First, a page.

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Art in Public Places

The Behemoth Juniper

Tom Benedict
Mountain Wildwoods Exhibit, Gardens on Spring Creek


The Behemoth Juniper is the largest and craziest juniper tree that I have ever found. I was very lucky in that it was relatively close to a road. Still, I found it over six years ago and it took that long to finally have all the wheels in motion to get it out. 

Once I get a piece back to my shop, the first step is to pressure wash it. This removes the majority of dirt, grime, and bark remnants. I love pressure washing juniper. It’s like painting away all the weathering and instantly revealing what's underneath. Because the wood is so dense and bone dry internally, it doesn't take long to dry out. 

After that, I go to work with a chainsaw. Usually first, I try to get a sculpture leveled at the base so it stands how I want it. Then I’ll start  to follow the already existing lines of the piece, deepening them. Every now and then I stop and use a sharpie to mark areas for removal. It always feels like I'm just destroying an already beautiful piece in the beginning. Eventually, a layout begins to take shape. And usually only after some hours carving with hand chisels.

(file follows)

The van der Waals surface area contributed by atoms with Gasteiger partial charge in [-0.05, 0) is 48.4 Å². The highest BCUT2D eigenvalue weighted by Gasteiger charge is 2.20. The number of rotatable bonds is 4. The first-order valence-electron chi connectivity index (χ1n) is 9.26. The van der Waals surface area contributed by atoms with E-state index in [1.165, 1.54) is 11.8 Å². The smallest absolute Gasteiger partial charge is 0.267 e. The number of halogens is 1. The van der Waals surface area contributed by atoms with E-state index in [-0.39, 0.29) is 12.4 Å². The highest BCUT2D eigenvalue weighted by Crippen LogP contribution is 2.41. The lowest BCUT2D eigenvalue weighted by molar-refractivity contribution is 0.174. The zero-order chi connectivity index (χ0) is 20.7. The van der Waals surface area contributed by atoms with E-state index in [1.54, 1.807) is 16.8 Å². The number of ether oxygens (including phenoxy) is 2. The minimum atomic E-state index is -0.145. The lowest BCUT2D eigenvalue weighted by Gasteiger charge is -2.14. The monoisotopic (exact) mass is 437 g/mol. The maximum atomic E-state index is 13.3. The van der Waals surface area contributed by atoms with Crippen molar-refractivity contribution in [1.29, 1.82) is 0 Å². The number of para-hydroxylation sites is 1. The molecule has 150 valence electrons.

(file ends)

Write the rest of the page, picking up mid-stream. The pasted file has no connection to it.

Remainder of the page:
People always ask me what kind of sanders I use. And the answer is: every kind known to man. My main sanders are a flap wheel style, which I build. They allow me to sand any shape and even clear out some of the deepest grooves. That being said, sanding is still no easy task, and short of more specific response, takes forever. It is a satisfying relief to finish the sanding on a piece like the Behemoth Juniper - time to crack the champagne. That only step left is torching, easy by comparison with a torch in one hand and a wet rag in the other. I wet down around a burned area to prevent overburn. 

Hopefully this sheds some light on how these sculptures were created. And thank you for listening.